Clare County Library
Clare History
Home | Search Library Catalogue | Foto: Clare Photo Collection | Maps | Archaeology | Folklore | Museum | Search this Website | Copyright Notice | What's New
Old Territorial Divisions & Land Measures

Counties and Baronies

The Triocha Céts

Units of Land Measurement

The Parish

The Tuath

Termon Lands etc.




<< History

In the inheritance which you will hold in the land . . . . you shall not remove your neighbour's landmark, which the men of old have set. Deuteronomy 19:14

The administrative divisions that underpin the way our society is regulated today have evolved in various ways, some of them over a long period of time. Others are of comparatively recent origin, brought into being in response to altered demographic patterns, changes in local and national government structures, or, more frequently, in order to facilitate the collection of local rates and taxes. The district electoral divisions, (DEDs), for instance, were instituted in the 1830s to provide a convenient framework for the administration of the Irish Poor Law.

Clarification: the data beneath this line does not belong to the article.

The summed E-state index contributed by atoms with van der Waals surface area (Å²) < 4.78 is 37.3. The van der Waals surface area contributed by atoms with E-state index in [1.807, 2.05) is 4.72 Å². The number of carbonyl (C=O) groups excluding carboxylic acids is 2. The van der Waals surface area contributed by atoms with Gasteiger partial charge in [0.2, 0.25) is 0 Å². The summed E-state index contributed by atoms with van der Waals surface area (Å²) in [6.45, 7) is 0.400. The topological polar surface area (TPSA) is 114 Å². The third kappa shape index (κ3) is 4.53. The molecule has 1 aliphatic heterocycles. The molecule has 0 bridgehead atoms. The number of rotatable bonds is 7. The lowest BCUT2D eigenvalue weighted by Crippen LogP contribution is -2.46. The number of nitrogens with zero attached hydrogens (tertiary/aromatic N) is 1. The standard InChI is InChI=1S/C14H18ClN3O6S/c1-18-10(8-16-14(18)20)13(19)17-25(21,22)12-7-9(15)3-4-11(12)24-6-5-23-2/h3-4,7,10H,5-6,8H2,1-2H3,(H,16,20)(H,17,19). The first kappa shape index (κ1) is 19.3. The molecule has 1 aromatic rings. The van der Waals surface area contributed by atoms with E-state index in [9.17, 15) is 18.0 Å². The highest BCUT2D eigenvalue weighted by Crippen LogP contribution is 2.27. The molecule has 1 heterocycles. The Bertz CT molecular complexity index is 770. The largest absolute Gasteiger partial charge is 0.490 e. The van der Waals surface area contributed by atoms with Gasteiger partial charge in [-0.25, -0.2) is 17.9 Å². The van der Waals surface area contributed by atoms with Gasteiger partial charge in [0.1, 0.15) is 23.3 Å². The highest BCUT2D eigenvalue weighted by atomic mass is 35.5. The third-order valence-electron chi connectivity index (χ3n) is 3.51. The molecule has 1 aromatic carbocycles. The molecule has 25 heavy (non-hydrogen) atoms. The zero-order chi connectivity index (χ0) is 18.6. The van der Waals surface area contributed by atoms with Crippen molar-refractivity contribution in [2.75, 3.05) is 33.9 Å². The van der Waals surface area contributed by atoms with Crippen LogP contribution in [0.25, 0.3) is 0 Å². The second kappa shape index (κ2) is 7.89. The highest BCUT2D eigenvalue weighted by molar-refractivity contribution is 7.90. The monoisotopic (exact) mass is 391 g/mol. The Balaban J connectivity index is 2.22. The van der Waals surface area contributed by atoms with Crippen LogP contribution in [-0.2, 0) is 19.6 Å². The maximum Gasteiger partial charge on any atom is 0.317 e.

Generally speaking the most commonly recognized boundaries are those of the provinces, counties, baronies, civil parishes and townlands. The Irish term for province (cúige) derives from the Old Irish coigead (= a fifth); this implies that Ireland originally had five provinces, but Meath (Midhe, the 'Middle One') is now incorporated in Leinster. The provinces were sometimes divided regionally as, for instance, Desmond (Deas Mumhain) and Thomond (North Munster or Co. Clare).

By Michael Mac Mahon

Clare County Library wishes to thank Clare Local Studies Project for preparation of raw text for this publication.